The opening of the Parkes radio telescope in October 1961 placed Australia at the forefront of international research in radio astronomy and ushered in an era of rapid developments in our understanding of the origin and nature of the Universe and our place within it. Thirty years later, the scientists, engineers and technical staff involved in the establishment, operation and subsequent development of this most successful of Australian research instruments gathered to review and reflect on their achievements, and to recount many of the human stories that were so intimately bound up with this extraordinarily productive period in Australia's scientific history. This book presents their accounts of the work and life at Parkes, and provides a fresh perspective on the growth of Australian science over the past three decades.
This unique handbook explains how astronomical data of all kinds should be obtained, compiled, and published if it is to be used to the best advantage by professional astronomers worldwide. Introductory chapters explain how observations are obtained, discuss observatories, and deal with data generally. The central part of the book explains how data are archived and how they should be presented for later use. One chapter raised the important issue of the designation, or naming, of astronomical objects, since this is a topic where confusion is manifest. A further chapter is devoted to astronomical catalogs and the information available from them, and this introduces data bases, data networks, and data centers. The final chapters address general questions of scientific information, including publication, the use of published data, and the role of international organizations handling data.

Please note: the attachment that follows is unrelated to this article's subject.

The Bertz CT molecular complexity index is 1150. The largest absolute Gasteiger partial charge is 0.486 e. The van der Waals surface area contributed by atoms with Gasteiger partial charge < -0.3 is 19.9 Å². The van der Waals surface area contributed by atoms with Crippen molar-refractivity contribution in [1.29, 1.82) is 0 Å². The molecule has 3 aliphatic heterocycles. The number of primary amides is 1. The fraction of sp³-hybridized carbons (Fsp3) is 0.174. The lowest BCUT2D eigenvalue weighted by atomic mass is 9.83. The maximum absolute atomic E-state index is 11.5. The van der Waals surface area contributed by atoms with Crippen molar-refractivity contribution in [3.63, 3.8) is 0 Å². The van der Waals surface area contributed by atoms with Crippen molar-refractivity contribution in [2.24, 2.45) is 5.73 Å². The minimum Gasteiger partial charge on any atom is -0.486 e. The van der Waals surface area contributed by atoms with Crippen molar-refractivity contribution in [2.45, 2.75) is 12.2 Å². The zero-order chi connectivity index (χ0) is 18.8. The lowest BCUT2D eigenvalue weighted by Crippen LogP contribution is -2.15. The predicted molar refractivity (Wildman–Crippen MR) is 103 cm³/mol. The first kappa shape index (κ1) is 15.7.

"In preparing this remarkable book, Ernest Hook persuaded an eminent group of scientists, historians, sociologists and philosophers to focus on the problem: why are some discoveries rejected at a particular time but later seen to be valid? The interaction of these experts did not produce agreement on 'prematurity' in science but something more valuable: a collection of fascinating papers, many of them based on new research and analysis, which sometimes forced the author to revise a previously-held opinion. The book should be enthusiastically welcomed by all readers who are interested in how science works."—Stephen G. Brush, co-author of Physics, The Human Adventure: From copernicus to Einstein and Beyond "Prematurity and Scientific Discovery contains interesting and insightful papers by numerous well-known scientists and scholars. It will be of wide interest, not only to science studies scholars but also to working scientists and to science-literate general readers."—Thomas Nickles, editor of Scientific Discovery, Logic, and Rationality